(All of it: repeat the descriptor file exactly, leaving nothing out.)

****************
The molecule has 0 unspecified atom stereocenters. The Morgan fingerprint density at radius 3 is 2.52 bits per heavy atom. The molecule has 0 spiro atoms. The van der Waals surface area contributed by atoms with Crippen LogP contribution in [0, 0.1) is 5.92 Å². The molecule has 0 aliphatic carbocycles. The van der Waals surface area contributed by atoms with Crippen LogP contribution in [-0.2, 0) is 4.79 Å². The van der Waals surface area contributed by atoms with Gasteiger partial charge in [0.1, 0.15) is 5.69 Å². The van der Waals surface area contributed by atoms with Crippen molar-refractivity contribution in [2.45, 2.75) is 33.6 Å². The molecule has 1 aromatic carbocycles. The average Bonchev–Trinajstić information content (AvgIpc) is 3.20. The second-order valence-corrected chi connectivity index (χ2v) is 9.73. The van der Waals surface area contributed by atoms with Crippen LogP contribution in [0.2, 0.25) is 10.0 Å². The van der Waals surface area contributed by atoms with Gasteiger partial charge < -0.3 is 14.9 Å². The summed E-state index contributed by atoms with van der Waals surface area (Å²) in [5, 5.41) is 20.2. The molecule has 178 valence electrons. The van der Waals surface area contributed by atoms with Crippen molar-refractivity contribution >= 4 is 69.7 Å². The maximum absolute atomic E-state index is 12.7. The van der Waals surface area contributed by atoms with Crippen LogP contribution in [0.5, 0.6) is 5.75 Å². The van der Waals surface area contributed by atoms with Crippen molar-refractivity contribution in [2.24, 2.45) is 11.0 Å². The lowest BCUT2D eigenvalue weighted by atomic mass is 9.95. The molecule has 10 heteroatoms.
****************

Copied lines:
The molecule has 0 unspecified atom stereocenters. The Morgan fingerprint density at radius 3 is 2.52 bits per heavy atom. The molecule has 0 spiro atoms. The van der Waals surface area contributed by atoms with Crippen LogP contribution in [0, 0.1) is 5.92 Å². The molecule has 0 aliphatic carbocycles. The van der Waals surface area contributed by atoms with Crippen LogP contribution in [-0.2, 0) is 4.79 Å². The van der Waals surface area contributed by atoms with Gasteiger partial charge in [0.1, 0.15) is 5.69 Å². The van der Waals surface area contributed by atoms with Crippen molar-refractivity contribution in [2.45, 2.75) is 33.6 Å². The molecule has 1 aromatic carbocycles. The average Bonchev–Trinajstić information content (AvgIpc) is 3.20. The second-order valence-corrected chi connectivity index (χ2v) is 9.73. The van der Waals surface area contributed by atoms with Crippen LogP contribution in [0.2, 0.25) is 10.0 Å². The van der Waals surface area contributed by atoms with Gasteiger partial charge < -0.3 is 14.9 Å². The summed E-state index contributed by atoms with van der Waals surface area (Å²) in [5, 5.41) is 20.2. The molecule has 178 valence electrons. The van der Waals surface area contributed by atoms with Crippen molar-refractivity contribution >= 4 is 69.7 Å². The maximum absolute atomic E-state index is 12.7. The van der Waals surface area contributed by atoms with Crippen LogP contribution in [0.5, 0.6) is 5.75 Å². The van der Waals surface area contributed by atoms with Crippen molar-refractivity contribution in [2.24, 2.45) is 11.0 Å². The lowest BCUT2D eigenvalue weighted by atomic mass is 9.95. The molecule has 10 heteroatoms.